A woman’s fertility depends on her menstrual cycle. The menstrual cycle changes are caused by hormones, substances produced by the body to control certain functions. During each cycle, hormones cause the lining of the uterus to build up and an egg to mature in a follicle – tiny clusters of cells in the ovaries. When an egg is mature, it is released from the ovary. This process is called ovulation.
Average menstrual cycles last about 28 days, however, cycles of 23-35 days are normal and may vary month to month. You may wish to keep a diary of your cycle, counting from the first day of one period to the first day of the next. This will help track your normal ovulation cycle – and it can also help to better determine a due date for the baby if you do become pregnant.
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Strictly from a medical perspective, if your ovaries are functioning and your egg supply is intact, this is possible.
I suggest asking your gynecologist for a referral to a reputable fertility specialist or clinic. Then make an appointment for both you and your fiancйe to go in for a consultation. You need to learn about everything that would be involved before you each decide whether this is something you want to pursue.
Ovulation problems cause infertility!
Over exercise and emotional stress can lead to irregular or abnormal ovulation. The female body is not able to develop eggs for fertilization. The strenuous exercise hampers the normal production of hormones.
The stimulation necessary for eggs to develop is not done. Stress especially emotional strain can also hinder the production of estrogen and gonadotropin. These hormones are all needed to develop eggs for ovulation.
In fact eggs may be present in the ovarian follicles but if the leutinizing hormone is not made plentiful the eggs cannot be conducted to the distal end where they are fertilized.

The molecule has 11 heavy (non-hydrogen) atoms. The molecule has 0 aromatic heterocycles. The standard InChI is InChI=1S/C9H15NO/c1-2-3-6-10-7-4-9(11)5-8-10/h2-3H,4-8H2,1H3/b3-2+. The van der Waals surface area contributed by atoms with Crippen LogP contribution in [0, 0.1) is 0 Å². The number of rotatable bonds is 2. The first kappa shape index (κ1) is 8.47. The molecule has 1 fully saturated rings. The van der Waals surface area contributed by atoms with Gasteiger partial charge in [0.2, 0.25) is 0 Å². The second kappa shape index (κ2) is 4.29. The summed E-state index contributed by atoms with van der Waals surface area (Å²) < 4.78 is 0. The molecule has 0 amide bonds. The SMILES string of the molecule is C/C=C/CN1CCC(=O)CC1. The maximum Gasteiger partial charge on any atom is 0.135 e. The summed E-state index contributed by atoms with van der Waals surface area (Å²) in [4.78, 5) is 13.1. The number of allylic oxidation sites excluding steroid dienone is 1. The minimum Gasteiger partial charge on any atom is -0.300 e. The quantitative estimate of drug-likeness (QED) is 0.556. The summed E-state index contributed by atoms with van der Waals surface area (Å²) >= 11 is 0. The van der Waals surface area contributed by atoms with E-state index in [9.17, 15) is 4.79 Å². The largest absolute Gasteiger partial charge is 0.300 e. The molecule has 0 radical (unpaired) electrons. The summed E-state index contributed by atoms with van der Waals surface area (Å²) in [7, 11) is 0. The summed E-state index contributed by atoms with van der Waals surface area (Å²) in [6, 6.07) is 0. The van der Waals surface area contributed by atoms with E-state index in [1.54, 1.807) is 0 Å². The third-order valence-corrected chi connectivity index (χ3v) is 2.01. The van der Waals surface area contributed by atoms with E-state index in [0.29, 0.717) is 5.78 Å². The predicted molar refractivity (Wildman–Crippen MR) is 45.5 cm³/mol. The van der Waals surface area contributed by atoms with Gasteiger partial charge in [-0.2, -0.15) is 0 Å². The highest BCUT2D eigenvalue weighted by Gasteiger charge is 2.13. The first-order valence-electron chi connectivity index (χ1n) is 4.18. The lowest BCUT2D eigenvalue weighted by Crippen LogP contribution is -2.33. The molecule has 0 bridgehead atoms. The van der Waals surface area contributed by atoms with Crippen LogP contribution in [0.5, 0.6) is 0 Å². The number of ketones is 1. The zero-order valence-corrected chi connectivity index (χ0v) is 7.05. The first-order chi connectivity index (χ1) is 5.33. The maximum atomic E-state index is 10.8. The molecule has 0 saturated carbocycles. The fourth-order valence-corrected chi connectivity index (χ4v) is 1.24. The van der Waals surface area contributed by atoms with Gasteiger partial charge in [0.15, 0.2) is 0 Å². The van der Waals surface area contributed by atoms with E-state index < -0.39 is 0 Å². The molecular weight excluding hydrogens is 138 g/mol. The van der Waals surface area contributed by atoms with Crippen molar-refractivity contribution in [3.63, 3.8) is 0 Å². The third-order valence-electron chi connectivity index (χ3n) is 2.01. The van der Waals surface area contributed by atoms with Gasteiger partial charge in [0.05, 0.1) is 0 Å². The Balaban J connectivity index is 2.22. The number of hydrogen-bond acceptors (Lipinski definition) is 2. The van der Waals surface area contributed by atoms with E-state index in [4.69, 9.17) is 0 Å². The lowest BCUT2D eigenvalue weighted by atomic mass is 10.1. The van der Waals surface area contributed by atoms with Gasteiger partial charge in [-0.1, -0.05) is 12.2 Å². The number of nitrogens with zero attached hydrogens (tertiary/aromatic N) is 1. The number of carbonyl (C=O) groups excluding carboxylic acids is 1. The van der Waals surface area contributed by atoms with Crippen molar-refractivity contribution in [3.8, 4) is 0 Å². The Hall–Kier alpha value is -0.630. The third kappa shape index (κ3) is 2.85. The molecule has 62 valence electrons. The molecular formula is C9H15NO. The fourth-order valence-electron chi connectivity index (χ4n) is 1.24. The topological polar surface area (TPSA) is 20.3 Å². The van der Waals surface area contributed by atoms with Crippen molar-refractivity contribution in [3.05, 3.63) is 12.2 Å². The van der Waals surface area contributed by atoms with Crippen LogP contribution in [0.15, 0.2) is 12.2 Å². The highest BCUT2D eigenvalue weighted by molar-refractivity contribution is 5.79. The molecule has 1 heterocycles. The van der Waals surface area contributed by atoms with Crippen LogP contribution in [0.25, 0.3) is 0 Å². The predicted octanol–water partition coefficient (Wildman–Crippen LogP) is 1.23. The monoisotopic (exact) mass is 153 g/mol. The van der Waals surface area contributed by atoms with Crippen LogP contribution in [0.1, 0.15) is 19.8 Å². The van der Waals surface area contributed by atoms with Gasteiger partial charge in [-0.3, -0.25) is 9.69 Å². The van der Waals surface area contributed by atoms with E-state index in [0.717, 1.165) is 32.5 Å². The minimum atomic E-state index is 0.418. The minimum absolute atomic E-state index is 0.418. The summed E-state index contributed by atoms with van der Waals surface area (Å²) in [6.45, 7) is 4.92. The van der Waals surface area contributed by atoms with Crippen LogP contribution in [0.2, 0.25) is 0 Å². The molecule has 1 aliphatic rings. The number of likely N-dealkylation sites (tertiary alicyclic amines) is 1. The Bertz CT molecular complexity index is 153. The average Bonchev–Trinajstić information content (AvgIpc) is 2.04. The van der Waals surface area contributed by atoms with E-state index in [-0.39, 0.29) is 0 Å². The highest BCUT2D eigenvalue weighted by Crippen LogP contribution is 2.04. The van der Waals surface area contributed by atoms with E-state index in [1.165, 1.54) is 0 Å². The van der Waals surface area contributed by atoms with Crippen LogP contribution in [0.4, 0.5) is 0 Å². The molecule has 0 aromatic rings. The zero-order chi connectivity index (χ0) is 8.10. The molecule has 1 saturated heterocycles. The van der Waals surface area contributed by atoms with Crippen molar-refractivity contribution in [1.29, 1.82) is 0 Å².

Anovulation is a term that means the absence of ovulation. This is an abnormal condition because the eggs are not fully developed and are not released for fertilization outside of the ovary via the fallopian tube.
This section details the female reproductive system and processes including, menstruation and ovulation. A thorough understanding of these processes will assist in your quest to increase fertility and conceive a child.
The passageway from the exterior of the female body to the cervix is known as the vagina. The cervix is the lower portion of the uterus -the organ where the egg, once fertilized, attaches and develops to maturity. The uterus is lined with a nutrient rich membrane known as the endometrium (this is the lining that is shed whenever conception does not occur). Extending from either side of the top of the uterus are the fallopian tubes. The tubes connect to the ovaries, two small organs that produce eggs and the female sex hormone, estrogen.
1. Don’t be afraid to ask questions. Questions lead to answers and answers lead to peace of mind when your fears and uncertainties are released.
2. Drink 8-10 glasses of water a day, preferably bottled water since it is of better quality. This may seem like a lot but your body needs it since it is working really hard to make the fluid the baby lives in. This fluid is constantly reabsorbed and renewed. Water also nourishes and rinses every cell of your body.
3. Eat foods that contain iron. Your baby loves iron as iron promotes normal growth and development of the brain. Some natural sources include raisins, figs, dates, dried peaches, raw spinach, kale (all dark leafy green vegetables). Natural sources of iron are much better than a supplement. How many people know that you shouldn’t cook spinach? Raw or lightly steamed is best.
Is BBT charting of any use?
Basal Body Temperature (BBT) chart
During the luteal phase of the cycle, the corpus luteum produces the hormone progestrone, which elevates the basal body temperature. When the basal body temperature has gone up for several days, one can assume that ovulation has occurred. However, it is important to remember that the BBT chart cannot predict ovulation – it cannot tell you when it is going to occur!